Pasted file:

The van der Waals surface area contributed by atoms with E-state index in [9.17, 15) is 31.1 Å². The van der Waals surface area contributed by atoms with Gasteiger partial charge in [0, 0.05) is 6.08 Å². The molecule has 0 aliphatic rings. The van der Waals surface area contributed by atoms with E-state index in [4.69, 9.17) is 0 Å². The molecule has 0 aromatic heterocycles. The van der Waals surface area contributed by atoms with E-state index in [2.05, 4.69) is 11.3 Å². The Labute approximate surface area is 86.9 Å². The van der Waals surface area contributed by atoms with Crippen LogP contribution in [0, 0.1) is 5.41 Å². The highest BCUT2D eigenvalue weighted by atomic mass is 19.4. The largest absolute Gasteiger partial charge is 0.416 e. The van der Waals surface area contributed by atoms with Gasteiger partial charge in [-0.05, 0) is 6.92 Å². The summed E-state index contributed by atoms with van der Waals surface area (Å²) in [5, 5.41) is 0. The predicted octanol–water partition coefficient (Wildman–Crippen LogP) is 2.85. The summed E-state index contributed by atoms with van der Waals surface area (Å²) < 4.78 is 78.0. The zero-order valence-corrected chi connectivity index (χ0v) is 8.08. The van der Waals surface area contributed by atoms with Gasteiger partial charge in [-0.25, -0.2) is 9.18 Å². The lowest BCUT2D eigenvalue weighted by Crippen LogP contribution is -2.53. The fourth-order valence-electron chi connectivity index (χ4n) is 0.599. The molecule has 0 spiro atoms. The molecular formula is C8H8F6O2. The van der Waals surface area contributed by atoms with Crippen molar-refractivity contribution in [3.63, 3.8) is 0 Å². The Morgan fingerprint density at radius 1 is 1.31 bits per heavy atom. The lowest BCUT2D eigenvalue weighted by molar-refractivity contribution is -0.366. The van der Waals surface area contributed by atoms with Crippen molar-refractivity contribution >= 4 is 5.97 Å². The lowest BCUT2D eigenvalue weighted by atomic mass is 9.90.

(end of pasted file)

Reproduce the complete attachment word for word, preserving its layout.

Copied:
The van der Waals surface area contributed by atoms with E-state index in [9.17, 15) is 31.1 Å². The van der Waals surface area contributed by atoms with Gasteiger partial charge in [0, 0.05) is 6.08 Å². The molecule has 0 aliphatic rings. The van der Waals surface area contributed by atoms with E-state index in [4.69, 9.17) is 0 Å². The molecule has 0 aromatic heterocycles. The van der Waals surface area contributed by atoms with E-state index in [2.05, 4.69) is 11.3 Å². The Labute approximate surface area is 86.9 Å². The van der Waals surface area contributed by atoms with Crippen LogP contribution in [0, 0.1) is 5.41 Å². The highest BCUT2D eigenvalue weighted by atomic mass is 19.4. The largest absolute Gasteiger partial charge is 0.416 e. The van der Waals surface area contributed by atoms with Gasteiger partial charge in [-0.05, 0) is 6.92 Å². The summed E-state index contributed by atoms with van der Waals surface area (Å²) in [5, 5.41) is 0. The predicted octanol–water partition coefficient (Wildman–Crippen LogP) is 2.85. The summed E-state index contributed by atoms with van der Waals surface area (Å²) < 4.78 is 78.0. The zero-order valence-corrected chi connectivity index (χ0v) is 8.08. The van der Waals surface area contributed by atoms with Gasteiger partial charge in [-0.25, -0.2) is 9.18 Å². The lowest BCUT2D eigenvalue weighted by Crippen LogP contribution is -2.53. The fourth-order valence-electron chi connectivity index (χ4n) is 0.599. The molecule has 0 spiro atoms. The molecular formula is C8H8F6O2. The van der Waals surface area contributed by atoms with Crippen molar-refractivity contribution in [3.63, 3.8) is 0 Å². The Morgan fingerprint density at radius 1 is 1.31 bits per heavy atom. The lowest BCUT2D eigenvalue weighted by molar-refractivity contribution is -0.366. The van der Waals surface area contributed by atoms with Crippen molar-refractivity contribution >= 4 is 5.97 Å². The lowest BCUT2D eigenvalue weighted by atomic mass is 9.90.